Fallout intensifies over Trump's response to Capitol riot

By Fernando Alfonso III and Mike Hayes, CNN

Updated 2233 GMT (0633 HKT) January 10, 2021
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11:46 a.m. ET, January 10, 2021

Maryland governor says National Guard authorization was delayed nearly 2-hours on Wednesday

From CNN's Sheena Jones

Maryland Gov. Larry Hogan on January 10.
Maryland Gov. Larry Hogan on January 10. CNN

Maryland Gov. Larry Hogan said within “minutes” of Wednesday’s attack on the Capitol, the Maryland National Guard was called in but authorization was delayed for 90-minutes, the governor told CNN today.

“Our guard was mobilized and ready,” but the National Guard couldn’t cross the DC border to help, Hogan said, because they couldn’t get approval from officials. 

Since Washington, DC, does not have a governor, permission to activate the National Guard in DC must come from the office of the Secretary of Defense. 

When asked why it took so long, Hogan replied, “We were trying to get answers, but we couldn’t get answers.”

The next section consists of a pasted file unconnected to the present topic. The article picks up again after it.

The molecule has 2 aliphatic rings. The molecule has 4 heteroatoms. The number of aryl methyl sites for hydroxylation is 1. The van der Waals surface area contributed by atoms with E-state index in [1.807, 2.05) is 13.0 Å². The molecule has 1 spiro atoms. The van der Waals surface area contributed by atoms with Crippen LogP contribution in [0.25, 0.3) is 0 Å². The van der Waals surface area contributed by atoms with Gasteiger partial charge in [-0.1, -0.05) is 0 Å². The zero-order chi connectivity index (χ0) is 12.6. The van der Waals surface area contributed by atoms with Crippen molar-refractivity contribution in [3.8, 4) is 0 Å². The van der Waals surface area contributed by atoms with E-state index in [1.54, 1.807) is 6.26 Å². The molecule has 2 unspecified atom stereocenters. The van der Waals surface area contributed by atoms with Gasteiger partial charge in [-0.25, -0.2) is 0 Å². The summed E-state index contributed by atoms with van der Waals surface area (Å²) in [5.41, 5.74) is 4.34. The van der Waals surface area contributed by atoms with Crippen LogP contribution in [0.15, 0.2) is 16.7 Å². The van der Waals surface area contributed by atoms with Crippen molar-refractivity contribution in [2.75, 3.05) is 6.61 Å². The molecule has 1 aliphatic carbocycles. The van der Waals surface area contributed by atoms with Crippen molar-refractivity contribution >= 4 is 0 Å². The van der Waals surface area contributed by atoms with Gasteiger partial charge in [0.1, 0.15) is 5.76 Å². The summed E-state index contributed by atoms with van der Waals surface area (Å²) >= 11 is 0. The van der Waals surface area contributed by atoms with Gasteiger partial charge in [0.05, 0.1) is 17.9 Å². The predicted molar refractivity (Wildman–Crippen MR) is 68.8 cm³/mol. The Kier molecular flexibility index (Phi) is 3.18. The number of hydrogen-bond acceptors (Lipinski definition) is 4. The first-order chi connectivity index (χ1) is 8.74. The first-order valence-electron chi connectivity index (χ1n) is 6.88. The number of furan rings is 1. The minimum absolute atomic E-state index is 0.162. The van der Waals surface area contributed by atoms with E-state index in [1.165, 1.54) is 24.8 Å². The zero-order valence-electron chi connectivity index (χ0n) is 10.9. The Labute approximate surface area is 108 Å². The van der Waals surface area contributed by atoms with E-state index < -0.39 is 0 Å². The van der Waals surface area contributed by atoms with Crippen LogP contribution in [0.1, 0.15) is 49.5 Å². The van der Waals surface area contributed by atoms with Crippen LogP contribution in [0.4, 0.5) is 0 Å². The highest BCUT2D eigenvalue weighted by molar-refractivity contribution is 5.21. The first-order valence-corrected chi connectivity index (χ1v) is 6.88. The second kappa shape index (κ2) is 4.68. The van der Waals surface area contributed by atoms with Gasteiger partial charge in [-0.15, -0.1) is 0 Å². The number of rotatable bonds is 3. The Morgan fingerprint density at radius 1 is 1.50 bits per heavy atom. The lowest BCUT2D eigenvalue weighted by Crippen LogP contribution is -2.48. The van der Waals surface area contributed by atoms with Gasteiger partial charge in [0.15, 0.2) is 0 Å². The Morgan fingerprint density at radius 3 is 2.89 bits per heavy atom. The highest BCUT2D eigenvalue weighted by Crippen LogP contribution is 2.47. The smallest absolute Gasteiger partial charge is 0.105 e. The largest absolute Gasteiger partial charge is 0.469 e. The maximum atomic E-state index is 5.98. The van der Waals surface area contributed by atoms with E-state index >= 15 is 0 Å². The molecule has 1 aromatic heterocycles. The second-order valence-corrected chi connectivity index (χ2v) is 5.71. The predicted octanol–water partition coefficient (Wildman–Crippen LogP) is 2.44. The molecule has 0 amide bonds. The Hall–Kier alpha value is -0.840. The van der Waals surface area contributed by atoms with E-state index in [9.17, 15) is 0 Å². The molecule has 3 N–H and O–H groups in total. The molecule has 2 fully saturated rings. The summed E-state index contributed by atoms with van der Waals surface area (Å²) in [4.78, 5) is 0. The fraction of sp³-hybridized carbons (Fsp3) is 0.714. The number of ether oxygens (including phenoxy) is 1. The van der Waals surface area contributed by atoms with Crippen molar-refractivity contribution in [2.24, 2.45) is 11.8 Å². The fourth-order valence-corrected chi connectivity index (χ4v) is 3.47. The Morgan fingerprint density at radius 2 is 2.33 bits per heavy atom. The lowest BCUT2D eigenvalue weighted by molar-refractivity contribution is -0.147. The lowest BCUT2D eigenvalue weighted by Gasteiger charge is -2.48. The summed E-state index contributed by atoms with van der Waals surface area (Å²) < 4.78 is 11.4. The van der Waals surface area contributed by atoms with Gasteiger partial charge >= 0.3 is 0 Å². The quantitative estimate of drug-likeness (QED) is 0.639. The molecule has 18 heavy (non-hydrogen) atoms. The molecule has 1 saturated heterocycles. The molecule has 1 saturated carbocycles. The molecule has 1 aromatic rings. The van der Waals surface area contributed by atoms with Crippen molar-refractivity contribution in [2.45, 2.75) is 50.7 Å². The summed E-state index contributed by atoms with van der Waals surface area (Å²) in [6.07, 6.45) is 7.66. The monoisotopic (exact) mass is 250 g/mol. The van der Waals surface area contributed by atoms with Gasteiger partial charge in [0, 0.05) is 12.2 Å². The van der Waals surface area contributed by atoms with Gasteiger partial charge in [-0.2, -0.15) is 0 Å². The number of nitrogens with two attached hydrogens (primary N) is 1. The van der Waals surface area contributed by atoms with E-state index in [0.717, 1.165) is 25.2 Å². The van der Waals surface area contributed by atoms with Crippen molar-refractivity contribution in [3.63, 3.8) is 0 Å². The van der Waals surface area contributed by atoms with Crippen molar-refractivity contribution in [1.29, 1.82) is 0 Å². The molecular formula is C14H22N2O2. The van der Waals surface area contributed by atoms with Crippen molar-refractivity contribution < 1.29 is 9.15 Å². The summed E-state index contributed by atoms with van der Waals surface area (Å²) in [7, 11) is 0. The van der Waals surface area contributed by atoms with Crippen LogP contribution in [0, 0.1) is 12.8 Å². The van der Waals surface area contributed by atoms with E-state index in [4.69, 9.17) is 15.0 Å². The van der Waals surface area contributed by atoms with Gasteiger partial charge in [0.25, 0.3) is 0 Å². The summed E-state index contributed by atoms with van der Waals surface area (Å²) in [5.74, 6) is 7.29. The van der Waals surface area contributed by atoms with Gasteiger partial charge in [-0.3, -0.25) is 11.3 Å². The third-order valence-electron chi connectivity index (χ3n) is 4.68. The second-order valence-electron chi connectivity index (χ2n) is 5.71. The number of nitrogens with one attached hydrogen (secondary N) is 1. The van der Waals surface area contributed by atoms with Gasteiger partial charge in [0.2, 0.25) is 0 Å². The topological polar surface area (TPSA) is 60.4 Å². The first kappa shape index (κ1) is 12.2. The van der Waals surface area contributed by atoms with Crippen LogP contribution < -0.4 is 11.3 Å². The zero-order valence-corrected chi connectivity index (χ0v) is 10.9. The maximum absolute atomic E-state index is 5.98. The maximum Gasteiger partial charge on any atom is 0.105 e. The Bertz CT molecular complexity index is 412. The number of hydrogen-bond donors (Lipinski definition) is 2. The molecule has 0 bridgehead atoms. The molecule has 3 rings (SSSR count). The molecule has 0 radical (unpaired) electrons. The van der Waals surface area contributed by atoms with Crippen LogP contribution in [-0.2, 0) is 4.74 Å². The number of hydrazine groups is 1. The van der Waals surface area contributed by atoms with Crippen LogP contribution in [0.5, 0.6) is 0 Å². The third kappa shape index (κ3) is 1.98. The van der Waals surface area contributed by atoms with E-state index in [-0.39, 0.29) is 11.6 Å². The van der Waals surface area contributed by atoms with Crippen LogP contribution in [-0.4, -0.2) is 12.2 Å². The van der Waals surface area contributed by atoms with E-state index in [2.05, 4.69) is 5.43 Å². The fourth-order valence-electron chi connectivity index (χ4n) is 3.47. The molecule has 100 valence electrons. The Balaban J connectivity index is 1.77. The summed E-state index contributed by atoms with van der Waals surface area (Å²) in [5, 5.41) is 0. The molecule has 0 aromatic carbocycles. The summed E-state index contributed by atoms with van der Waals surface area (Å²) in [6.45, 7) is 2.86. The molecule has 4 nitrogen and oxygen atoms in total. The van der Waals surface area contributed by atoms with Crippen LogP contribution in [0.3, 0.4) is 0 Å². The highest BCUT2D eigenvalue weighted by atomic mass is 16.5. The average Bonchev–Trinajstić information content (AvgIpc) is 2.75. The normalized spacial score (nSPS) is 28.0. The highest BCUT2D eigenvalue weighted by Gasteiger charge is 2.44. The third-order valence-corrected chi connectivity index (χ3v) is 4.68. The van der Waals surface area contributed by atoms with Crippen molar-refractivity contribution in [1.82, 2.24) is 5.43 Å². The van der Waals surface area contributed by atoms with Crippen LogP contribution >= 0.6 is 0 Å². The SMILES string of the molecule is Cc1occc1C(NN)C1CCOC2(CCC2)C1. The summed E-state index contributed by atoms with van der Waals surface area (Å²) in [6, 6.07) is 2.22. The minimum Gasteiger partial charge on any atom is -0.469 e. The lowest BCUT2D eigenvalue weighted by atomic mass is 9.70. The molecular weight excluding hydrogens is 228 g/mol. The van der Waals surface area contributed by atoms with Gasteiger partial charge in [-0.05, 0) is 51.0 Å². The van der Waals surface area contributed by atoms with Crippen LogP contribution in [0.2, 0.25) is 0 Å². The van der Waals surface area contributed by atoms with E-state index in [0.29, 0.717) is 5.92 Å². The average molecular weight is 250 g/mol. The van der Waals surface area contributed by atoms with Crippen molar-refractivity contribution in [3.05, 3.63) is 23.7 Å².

At a news conference earlier this week in Maryland, the governor further explained the exchange.

11:51 a.m. ET, January 10, 2021

Democratic leaders weigh whether to delay sending article of impeachment to Senate

From CNN's Manu Raju

National Guard soldiers stand behind a security fence near the Capitol on January 9.
National Guard soldiers stand behind a security fence near the Capitol on January 9. Daniel Slim/AFP/Getty Images

House Democrats are discussing impeaching Trump this week and waiting until later to send the article of impeachment over to the Senate to delay the trial until after the early days of the Biden presidency, according to Democrats in the party’s leadership.